In discussions of equalisation, and particularly equalisation applied to attempt to improve the acoustic response in a room, "minimum phase" will often crop up - generally in the context of whether or not EQ can successfully be used to address a response problem. So what is "minimum phase", and why should we care?
There are rigourous mathematical and systems theory definitions of what constitutes a minimum phase system, but I will not repeat them here. In the context of acoustic measurements a system which is minimum phase has two important properties: it has the lowest time delay for signals passing through it and it can be inverted.
The "lowest time delay" property refers to the amount the frequency components of a signal are delayed while delivering the measured frequency (SPL) response. We can see the delay characteristics directly in the Group Delay plot of the system. Given a measured frequency response we cannot tell from the SPL response alone whether what we measured has this "minimum delay" characteristic. If there was a time delay in the overall system somewhere, such as the time taken for sound to travel from the loudspeaker to the microphone, that delay would render the system non-minimum phase (in the strictest sense of the term) but would not alter the SPL response we measured.
A time delay causes a phase shift that increases with frequency - for example, a delay of just 1ms results in a phase shift of 36 degrees at 100Hz but 3,600 degrees at 10kHz, because 1ms is 1/10th of the 10ms period of a 100Hz signal but is 10 times the 0.1ms period of a 10kHz signal, and each period is 360 degrees. The phase shift caused by a time delay is linear with frequency, meaning the 1ms example would give 36 degrees of phase shift at 100Hz, and twice that delay at twice the frequency or three times the delay at three times the frequency etc. If the frequency axis is set to linear the phase plot of a time delay looks like a straight line droppping down as frequency increases - how steeply it drops depends on how large the delay is.
Whilst constant time delays make it difficult to interpret the phase response, they can be removed from our measurements and they do not cause any problems with applying EQ. However, just removing time delays (or their effects) is not enough to make a system minimum phase, there is more to it than that.
Minimum phase systems can be inverted, which means that a filter can be designed that, if applied to the system, would produce a flat response and correct the phase response at the same time. That is clearly a nice property to find if we want to apply EQ. If we apply EQ to a system that is not minimum phase, or more particularly in a region where it is not minimum phase, the EQ will not produce the results we would like. It may still be possible to achieve a flat response, but correcting the phase response would elude us. It is simply not possible.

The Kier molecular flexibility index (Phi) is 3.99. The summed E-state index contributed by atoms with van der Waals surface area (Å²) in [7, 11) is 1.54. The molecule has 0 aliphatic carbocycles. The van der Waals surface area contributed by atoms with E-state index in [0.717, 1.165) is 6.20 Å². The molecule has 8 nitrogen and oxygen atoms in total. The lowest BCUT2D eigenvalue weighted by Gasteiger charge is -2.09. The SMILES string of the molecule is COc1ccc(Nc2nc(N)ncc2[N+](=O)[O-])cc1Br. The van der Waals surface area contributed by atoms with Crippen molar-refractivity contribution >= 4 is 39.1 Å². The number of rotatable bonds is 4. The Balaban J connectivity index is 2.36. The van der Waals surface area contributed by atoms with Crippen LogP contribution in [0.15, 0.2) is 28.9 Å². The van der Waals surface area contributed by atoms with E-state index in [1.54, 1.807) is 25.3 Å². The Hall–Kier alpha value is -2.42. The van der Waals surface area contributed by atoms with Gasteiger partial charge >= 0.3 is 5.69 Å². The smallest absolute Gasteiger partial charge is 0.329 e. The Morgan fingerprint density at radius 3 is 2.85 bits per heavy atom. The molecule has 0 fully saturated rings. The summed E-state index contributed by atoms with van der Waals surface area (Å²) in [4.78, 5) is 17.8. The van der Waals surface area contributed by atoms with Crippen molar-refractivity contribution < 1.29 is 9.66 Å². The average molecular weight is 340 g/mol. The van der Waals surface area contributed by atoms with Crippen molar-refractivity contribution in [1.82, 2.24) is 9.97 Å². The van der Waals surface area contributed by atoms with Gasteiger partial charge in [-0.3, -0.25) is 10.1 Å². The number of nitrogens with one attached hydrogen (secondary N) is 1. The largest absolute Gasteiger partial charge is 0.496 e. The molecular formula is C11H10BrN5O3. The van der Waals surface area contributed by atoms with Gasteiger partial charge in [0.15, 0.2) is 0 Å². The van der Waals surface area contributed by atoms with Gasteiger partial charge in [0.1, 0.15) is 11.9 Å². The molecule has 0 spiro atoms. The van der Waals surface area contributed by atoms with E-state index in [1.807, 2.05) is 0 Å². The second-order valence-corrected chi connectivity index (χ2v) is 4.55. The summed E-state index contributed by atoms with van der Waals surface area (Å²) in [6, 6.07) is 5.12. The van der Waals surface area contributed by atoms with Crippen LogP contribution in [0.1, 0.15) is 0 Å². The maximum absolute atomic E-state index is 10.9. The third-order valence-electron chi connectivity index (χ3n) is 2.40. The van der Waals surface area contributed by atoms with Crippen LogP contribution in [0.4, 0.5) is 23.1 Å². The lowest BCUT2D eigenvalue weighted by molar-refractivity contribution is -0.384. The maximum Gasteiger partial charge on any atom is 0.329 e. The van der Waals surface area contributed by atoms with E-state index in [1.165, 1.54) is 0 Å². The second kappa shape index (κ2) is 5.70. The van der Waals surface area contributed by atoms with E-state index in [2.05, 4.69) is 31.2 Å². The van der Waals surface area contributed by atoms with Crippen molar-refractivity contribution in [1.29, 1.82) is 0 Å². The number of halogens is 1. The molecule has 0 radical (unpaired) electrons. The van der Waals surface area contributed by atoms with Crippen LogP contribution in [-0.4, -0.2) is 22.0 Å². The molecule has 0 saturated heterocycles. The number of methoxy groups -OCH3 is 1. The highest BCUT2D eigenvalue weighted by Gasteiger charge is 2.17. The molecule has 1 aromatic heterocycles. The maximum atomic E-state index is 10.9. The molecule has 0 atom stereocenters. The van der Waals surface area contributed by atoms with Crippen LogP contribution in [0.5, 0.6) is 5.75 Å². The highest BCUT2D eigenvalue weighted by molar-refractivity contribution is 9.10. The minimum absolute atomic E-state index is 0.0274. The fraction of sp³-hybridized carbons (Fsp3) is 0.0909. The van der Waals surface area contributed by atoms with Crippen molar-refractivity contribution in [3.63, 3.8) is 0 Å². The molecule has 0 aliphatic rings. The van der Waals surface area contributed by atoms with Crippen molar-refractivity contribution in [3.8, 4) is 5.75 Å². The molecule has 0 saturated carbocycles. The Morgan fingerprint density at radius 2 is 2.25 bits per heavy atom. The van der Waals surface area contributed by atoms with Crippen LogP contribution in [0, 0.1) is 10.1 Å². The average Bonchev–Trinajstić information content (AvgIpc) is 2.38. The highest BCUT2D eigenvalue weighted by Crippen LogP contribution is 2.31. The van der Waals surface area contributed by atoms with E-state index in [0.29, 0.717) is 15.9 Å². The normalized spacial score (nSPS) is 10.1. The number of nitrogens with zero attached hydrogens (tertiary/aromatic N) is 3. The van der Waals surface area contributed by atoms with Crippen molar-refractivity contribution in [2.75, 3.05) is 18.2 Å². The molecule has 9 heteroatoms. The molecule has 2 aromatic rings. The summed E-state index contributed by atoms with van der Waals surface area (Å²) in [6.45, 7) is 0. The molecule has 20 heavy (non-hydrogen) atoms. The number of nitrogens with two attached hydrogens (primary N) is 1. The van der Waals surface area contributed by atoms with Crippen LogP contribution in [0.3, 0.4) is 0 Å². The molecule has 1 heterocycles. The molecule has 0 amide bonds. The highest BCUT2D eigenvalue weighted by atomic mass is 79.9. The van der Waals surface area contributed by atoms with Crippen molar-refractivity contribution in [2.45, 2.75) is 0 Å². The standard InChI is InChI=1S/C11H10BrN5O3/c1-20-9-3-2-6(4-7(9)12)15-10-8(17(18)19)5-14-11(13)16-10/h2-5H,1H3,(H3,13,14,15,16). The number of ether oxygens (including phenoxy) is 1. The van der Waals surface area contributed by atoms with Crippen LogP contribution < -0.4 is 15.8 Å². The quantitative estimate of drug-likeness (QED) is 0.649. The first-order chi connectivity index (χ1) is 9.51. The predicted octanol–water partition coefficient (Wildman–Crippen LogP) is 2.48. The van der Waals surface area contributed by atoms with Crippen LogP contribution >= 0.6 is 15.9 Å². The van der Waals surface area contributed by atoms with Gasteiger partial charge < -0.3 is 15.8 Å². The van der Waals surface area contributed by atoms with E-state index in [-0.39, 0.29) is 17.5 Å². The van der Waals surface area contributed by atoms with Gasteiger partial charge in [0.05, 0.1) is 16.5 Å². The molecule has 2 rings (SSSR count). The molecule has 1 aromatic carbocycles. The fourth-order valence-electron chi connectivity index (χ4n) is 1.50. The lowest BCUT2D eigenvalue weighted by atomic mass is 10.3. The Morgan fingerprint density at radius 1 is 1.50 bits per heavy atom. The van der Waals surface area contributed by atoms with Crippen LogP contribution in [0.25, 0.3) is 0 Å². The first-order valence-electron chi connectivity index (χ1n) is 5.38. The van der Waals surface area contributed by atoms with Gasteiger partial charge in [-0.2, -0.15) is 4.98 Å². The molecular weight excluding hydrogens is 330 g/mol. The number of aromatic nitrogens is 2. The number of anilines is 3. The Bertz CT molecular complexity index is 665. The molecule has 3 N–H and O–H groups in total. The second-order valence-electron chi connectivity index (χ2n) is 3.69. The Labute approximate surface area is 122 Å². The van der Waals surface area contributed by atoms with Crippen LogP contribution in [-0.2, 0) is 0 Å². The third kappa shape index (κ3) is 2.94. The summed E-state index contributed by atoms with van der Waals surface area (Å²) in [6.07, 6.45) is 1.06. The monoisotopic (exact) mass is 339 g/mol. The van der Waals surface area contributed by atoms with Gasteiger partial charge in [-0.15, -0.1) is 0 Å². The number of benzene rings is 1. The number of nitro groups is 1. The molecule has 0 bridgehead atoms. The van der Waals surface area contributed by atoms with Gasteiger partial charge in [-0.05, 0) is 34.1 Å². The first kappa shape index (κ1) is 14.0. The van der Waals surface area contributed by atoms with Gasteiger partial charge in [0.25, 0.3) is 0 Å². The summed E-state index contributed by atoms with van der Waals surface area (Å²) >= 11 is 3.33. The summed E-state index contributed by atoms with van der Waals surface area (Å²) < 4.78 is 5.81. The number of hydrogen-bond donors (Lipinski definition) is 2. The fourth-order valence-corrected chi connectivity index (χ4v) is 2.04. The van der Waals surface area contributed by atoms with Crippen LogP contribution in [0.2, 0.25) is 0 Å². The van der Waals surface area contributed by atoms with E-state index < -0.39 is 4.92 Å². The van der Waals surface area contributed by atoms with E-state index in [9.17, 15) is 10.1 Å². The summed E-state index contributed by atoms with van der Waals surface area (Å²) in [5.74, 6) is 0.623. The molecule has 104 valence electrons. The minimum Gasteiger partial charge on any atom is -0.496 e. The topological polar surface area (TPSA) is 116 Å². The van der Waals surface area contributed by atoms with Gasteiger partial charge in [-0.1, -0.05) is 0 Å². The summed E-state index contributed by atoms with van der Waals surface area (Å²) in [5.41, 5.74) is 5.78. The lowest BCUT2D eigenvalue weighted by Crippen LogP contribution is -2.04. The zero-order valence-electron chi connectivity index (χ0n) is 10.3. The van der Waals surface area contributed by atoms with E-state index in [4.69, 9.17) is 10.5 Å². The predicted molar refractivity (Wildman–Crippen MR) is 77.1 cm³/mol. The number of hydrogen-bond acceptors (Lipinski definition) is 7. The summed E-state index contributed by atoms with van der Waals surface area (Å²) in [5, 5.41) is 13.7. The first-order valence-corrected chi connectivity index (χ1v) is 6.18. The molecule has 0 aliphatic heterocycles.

A simple example of something that renders a response non-minimum phase is reflections that are as large or larger than the direct signal (reflections along paths that are different but the same length can combine to produce higher levels, or a curved surface can focus a reflection). In the simple case of a reflection that is exactly the same amplitude as the direct signal, we would find there were regularly spaced frequencies at which the reflection is 180 degrees out of phase with the direct sound. When those signals combine, the result is zero amplitude at those frequencies (an extreme example of the comb filtering often seen in acoustic measurements). That zero level cannot be restored to what it should have been by any amount of EQ, as the EQ affects the direct and reflected signals equally so the signals still cancel. If a response has regions in it that are zero it cannot be inverted and it is not minimum phase. If the reflection is larger than the direct sound the problem is equally tricky, as although we no longer have a zero level we would end up with a situation where the corrections the EQ is applying would have to keep getting larger to counter the ever larger reflection and we would quickly run out of headroom.
Room responses are mixed phase, meaning there are some minimum phase regions and some regions that are not minimum phase. The minimum phase regions tend to be at lower frequencies, but we cannot simply say a response is minimum phase below some specific cutoff. It is not possible to identify minimum phase regions from looking at the wrapped phase response, especially if the measurement has any time delay. The unwrapped response gives some more clues, plotted against a linear frequency axis, but often covers such a huge span that it is impractical to use. Even if we remove any time delay in the measurement the phase response alone still doesn't let us easily identify the minimum phase regions. There is a straightforward method, however. Here is a measurement of a sub+main speaker in-room:
We might hazard a guess that this is largely minimum phase below the room's transition frequency, and non-minimum phase above, but to avoid the guesswork we can look at group delay. The group delay plot shows us how much each frequency is being delayed - mathematically, it is the slope of the unwrapped phase plot, so anywhere that phase is dropping linearly corresponds to a constant group delay region (i.e. that region is delayed by a constant time). Here is the group delay plot for the measurement: